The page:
It is shocking—yet not really surprising—that West Memphis police failed to find an arrest report on Terry Hobbs, the stepfather of one of the three children murdered in 1993, as part of their investigation.
Worse, if they did find it, the report was suppressed. It was not part of the police file.
The arrest in Hot Springs, Arkansas, was entered into the national crime information database to which all police agencies have access. West Memphis police had only to search.
Assuming that they did not, the failure highlights the inattention West Memphis investigators paid to the families of the three eight-year-old victims.
It is a sad reality that most murdered children die at the hands of people they knew. Most police investigators realize that and focus their earliest and most intense efforts on the backgrounds and activities of those adults who were closest to the victims.
That did not happen in this case. But this neglect only adds to what we know about the pitiful—nay, disgraceful—performance of the WMPD in this roundly tragic case.
Who can forget the failure to track down the bloody, muddy man who was reported cleaning up in the Bojangle’s restaurant on the night of the murders, and the subsequent admission by West Memphis police that blood-stained items he left behind, which had been belatedly collected, were inexplicably “lost”?
There are too many other oversights, ommissions, and errors to try to list them here. But the cumulative effect is not lost on all of us who have bothered to examine the department’s conduct with regard to this investigation.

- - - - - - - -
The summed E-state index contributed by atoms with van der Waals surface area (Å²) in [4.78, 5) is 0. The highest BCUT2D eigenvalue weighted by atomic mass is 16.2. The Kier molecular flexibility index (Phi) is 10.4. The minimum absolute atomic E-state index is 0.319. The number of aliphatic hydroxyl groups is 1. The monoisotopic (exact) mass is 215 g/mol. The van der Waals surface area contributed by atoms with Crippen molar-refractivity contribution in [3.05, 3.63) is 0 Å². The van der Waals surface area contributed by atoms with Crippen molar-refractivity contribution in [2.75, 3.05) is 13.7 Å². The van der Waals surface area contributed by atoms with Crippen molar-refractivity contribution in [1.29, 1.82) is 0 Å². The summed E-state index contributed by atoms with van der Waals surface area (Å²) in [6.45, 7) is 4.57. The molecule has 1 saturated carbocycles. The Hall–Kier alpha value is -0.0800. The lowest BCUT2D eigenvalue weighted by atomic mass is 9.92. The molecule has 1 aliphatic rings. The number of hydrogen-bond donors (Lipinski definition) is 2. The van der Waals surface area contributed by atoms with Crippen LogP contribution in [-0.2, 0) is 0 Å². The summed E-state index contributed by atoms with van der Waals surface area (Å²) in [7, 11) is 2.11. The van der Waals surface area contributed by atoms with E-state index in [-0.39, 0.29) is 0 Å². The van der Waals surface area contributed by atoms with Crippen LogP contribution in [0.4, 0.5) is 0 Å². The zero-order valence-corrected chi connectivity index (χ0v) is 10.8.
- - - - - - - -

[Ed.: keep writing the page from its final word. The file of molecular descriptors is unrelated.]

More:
The trials that followed were notable for their own remarkable omissions, most significantly that of any actual evidence linking the three accused to the crime.
It is for these reasons that so many of us, around the world, the U.S., and especially here in Arkansas respond with outrage when we read, as we did today, that our state’s attorney general persists in defending the atrocity that is this case.
Today, Arkansas Attorney General Dustin McDaniel issued a statement that read like the cant that state officials have been uttering for years.
Noting that attorneys for Damien Echols had a habeas corpus petition in federal court yesterday, McDaniel said that, ”[W]hile the state will look at the new allegations and evidence objectively, it stands behind the conviction of Mr. Echols and that of his codefendants and does not anticipate a reversal of the jurys’ verdicts.”
Such a knee-jerk approach to “justice” does not do this state proud. Sooner or later someone in authority is going to have to admit that this case was botched from beginning to end.
Regrettably, it does not appear that Mr. McDaniel is the one to rise to that occasion.